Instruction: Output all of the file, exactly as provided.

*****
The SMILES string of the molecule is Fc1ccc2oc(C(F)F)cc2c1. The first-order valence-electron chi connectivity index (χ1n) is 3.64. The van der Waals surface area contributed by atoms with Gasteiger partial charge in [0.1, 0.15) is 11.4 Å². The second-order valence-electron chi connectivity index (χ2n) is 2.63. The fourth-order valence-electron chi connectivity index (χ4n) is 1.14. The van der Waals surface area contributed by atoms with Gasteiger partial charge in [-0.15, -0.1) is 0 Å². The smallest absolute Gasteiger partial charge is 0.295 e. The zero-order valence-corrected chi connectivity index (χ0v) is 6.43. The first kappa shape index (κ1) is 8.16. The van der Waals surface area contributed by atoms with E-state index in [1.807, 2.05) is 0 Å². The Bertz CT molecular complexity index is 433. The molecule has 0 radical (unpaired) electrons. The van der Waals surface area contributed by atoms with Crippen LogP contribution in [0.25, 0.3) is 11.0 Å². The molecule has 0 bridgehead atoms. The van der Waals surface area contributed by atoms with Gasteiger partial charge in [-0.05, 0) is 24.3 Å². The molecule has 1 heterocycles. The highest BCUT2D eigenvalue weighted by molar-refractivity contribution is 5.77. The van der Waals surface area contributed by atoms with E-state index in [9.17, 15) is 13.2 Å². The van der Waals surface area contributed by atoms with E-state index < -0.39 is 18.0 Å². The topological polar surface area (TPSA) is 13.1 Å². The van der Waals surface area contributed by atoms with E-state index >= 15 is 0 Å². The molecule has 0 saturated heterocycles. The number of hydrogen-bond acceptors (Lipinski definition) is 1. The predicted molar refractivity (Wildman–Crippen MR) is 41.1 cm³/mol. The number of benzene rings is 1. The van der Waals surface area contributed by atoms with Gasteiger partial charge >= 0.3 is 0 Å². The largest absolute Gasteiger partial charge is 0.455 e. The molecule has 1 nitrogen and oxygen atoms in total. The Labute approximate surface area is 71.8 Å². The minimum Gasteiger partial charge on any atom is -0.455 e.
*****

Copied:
The SMILES string of the molecule is Fc1ccc2oc(C(F)F)cc2c1. The first-order valence-electron chi connectivity index (χ1n) is 3.64. The van der Waals surface area contributed by atoms with Gasteiger partial charge in [0.1, 0.15) is 11.4 Å². The second-order valence-electron chi connectivity index (χ2n) is 2.63. The fourth-order valence-electron chi connectivity index (χ4n) is 1.14. The van der Waals surface area contributed by atoms with Gasteiger partial charge in [-0.15, -0.1) is 0 Å². The smallest absolute Gasteiger partial charge is 0.295 e. The zero-order valence-corrected chi connectivity index (χ0v) is 6.43. The first kappa shape index (κ1) is 8.16. The van der Waals surface area contributed by atoms with E-state index in [1.807, 2.05) is 0 Å². The Bertz CT molecular complexity index is 433. The molecule has 0 radical (unpaired) electrons. The van der Waals surface area contributed by atoms with Crippen LogP contribution in [0.25, 0.3) is 11.0 Å². The molecule has 0 bridgehead atoms. The van der Waals surface area contributed by atoms with Gasteiger partial charge in [-0.05, 0) is 24.3 Å². The molecule has 1 heterocycles. The highest BCUT2D eigenvalue weighted by molar-refractivity contribution is 5.77. The van der Waals surface area contributed by atoms with E-state index in [9.17, 15) is 13.2 Å². The van der Waals surface area contributed by atoms with E-state index < -0.39 is 18.0 Å². The topological polar surface area (TPSA) is 13.1 Å². The van der Waals surface area contributed by atoms with E-state index >= 15 is 0 Å². The molecule has 0 saturated heterocycles. The number of hydrogen-bond acceptors (Lipinski definition) is 1. The predicted molar refractivity (Wildman–Crippen MR) is 41.1 cm³/mol. The number of benzene rings is 1. The van der Waals surface area contributed by atoms with Gasteiger partial charge >= 0.3 is 0 Å². The largest absolute Gasteiger partial charge is 0.455 e. The molecule has 1 nitrogen and oxygen atoms in total. The Labute approximate surface area is 71.8 Å². The minimum Gasteiger partial charge on any atom is -0.455 e.